At some point around 11:15am CDT, beverage blogger and Twitter user Dave Infante tweeted a picture, sent to him by a friend, taken at Meta’s virtual reality exhibit at the festival. The banner in the picture proclaims the VR experience in question, entitled Surviving 9/11: 27 Hours Under the Rubble next to which two festival attendees appear to be taking part in the experience via the company’s Meta Quest VR headsets.
Twitter users were quick to jump on the questionable if not downright distasteful aspects of the VR exhibit. Some compared the idea to disaster tourism with others snarkily suggesting that other experiences featuring historical tragedies might also be in the making. Others still were aghast at what they took at first to be some sort of video game.
Surviving 9/11: 27 Hours Under the Rubble is in fact, a documentary filmed in VR. The film follows the experiences of Genelle Guzman-McMillan, a Trinidadian immigrant who was the last person to be rescued at Ground Zero. According to the SXSW 2022 official schedule, “By exploring Genelle’s souvenirs, this documentary offers an emotional dive into the defining moments of her life: her first days in New York, her memories of 9/11, and her life today, 20 years later as she returns to Ground Zero for the first time since 9/11.”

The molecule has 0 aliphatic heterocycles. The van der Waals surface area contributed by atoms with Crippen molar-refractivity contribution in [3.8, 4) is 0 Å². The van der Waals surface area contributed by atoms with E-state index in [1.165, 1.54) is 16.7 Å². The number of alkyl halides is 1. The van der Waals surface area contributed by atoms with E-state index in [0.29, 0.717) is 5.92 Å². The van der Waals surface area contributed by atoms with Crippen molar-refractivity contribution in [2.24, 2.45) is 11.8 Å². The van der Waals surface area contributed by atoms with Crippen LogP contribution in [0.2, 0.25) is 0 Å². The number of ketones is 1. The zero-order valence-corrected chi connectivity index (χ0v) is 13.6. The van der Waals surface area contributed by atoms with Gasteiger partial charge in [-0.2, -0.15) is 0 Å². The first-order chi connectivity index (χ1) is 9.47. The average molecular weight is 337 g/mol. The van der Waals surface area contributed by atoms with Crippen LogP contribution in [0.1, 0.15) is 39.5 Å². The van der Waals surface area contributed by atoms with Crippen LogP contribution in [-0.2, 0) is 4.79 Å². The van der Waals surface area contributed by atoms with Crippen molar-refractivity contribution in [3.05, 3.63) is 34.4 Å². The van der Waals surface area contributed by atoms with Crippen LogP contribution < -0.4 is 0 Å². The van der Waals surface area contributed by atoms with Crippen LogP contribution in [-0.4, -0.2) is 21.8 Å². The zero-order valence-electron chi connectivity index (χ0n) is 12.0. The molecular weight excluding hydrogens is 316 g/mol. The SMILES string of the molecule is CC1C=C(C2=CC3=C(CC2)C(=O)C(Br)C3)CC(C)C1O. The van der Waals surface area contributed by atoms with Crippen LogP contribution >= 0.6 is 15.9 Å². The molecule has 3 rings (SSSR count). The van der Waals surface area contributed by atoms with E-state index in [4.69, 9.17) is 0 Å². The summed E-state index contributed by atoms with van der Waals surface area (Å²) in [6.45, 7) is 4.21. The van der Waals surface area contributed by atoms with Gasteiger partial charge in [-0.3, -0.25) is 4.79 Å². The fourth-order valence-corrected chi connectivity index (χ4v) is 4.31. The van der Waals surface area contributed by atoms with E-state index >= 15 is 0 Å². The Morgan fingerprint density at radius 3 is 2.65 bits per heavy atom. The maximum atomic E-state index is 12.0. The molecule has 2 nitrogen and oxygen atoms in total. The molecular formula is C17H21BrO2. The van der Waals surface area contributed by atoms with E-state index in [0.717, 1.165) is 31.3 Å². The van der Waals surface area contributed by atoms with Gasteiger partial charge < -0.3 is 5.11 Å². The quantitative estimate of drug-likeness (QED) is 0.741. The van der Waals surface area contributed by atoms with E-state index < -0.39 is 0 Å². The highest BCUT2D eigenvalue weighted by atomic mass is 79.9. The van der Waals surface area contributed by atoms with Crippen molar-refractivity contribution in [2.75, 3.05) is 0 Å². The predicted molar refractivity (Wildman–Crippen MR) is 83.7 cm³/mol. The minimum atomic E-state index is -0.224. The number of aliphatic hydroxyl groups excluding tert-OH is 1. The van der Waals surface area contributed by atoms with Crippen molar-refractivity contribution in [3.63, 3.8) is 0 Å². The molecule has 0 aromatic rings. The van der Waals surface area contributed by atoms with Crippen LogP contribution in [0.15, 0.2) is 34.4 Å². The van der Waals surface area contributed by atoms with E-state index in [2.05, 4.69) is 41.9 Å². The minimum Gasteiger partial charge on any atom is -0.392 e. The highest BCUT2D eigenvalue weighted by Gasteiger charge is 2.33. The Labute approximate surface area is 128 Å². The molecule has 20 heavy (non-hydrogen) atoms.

Oculus.com states that the VR in the feature allows the user to “walk on the World Trade Center Plaza, reach the observatory deck, and admire the New York City skyline—all as they were before 9/11.”
VR Doc producer TARGO studios, recently nominated for an Emmy for their virtual reality production Rebuilding Notre Dame, has received praise and positive feedback for Surviving 9/11. In an interview with Oculus, producer Chloé Rochereuil stated, “It feels like the people who have watched the documentary live it as an uplifting experience, as a story of hope — and nothing could make us happier than this.”
TARGO producer Victor Agulhon added, “What we have done here with the memory of 9/11 can be applied for any historical event. I think VR opens up a whole new way to connect with history — it really is an opportunity to share stories and experiences unlike anything that was possible before.”